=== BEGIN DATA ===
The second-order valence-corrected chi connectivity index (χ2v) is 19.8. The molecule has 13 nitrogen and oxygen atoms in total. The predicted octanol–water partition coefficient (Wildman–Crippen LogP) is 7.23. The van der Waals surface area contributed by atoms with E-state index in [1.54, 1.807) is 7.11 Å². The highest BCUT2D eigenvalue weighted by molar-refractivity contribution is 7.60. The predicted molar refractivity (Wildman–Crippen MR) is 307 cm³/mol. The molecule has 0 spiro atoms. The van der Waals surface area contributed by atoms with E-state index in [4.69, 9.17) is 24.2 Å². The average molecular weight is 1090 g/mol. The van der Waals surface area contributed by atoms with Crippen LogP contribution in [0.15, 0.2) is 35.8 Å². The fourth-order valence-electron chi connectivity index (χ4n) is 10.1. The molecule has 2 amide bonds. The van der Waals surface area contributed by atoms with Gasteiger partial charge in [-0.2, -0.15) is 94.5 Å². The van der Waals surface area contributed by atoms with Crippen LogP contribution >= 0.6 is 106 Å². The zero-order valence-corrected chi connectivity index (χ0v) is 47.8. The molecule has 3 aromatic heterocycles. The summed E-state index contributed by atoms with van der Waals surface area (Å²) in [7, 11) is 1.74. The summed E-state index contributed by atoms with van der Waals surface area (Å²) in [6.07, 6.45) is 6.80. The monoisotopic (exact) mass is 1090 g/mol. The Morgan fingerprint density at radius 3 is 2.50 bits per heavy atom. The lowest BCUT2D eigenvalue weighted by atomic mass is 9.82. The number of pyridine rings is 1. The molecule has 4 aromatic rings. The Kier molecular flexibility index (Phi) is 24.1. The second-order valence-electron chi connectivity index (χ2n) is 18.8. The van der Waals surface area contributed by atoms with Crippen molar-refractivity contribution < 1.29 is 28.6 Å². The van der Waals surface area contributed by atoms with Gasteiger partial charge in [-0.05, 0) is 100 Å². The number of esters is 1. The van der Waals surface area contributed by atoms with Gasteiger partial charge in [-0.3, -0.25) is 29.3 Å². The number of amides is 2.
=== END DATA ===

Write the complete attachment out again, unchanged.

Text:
The second-order valence-corrected chi connectivity index (χ2v) is 19.8. The molecule has 13 nitrogen and oxygen atoms in total. The predicted octanol–water partition coefficient (Wildman–Crippen LogP) is 7.23. The van der Waals surface area contributed by atoms with E-state index in [1.54, 1.807) is 7.11 Å². The highest BCUT2D eigenvalue weighted by molar-refractivity contribution is 7.60. The predicted molar refractivity (Wildman–Crippen MR) is 307 cm³/mol. The molecule has 0 spiro atoms. The van der Waals surface area contributed by atoms with E-state index in [4.69, 9.17) is 24.2 Å². The average molecular weight is 1090 g/mol. The van der Waals surface area contributed by atoms with Crippen LogP contribution in [0.15, 0.2) is 35.8 Å². The fourth-order valence-electron chi connectivity index (χ4n) is 10.1. The molecule has 2 amide bonds. The van der Waals surface area contributed by atoms with Gasteiger partial charge in [-0.2, -0.15) is 94.5 Å². The van der Waals surface area contributed by atoms with Crippen LogP contribution >= 0.6 is 106 Å². The zero-order valence-corrected chi connectivity index (χ0v) is 47.8. The molecule has 3 aromatic heterocycles. The summed E-state index contributed by atoms with van der Waals surface area (Å²) in [7, 11) is 1.74. The summed E-state index contributed by atoms with van der Waals surface area (Å²) in [6.07, 6.45) is 6.80. The monoisotopic (exact) mass is 1090 g/mol. The Morgan fingerprint density at radius 3 is 2.50 bits per heavy atom. The lowest BCUT2D eigenvalue weighted by atomic mass is 9.82. The number of pyridine rings is 1. The molecule has 4 aromatic rings. The Kier molecular flexibility index (Phi) is 24.1. The second-order valence-electron chi connectivity index (χ2n) is 18.8. The van der Waals surface area contributed by atoms with Crippen molar-refractivity contribution < 1.29 is 28.6 Å². The van der Waals surface area contributed by atoms with Gasteiger partial charge in [-0.05, 0) is 100 Å². The number of esters is 1. The van der Waals surface area contributed by atoms with Gasteiger partial charge in [-0.3, -0.25) is 29.3 Å². The number of amides is 2.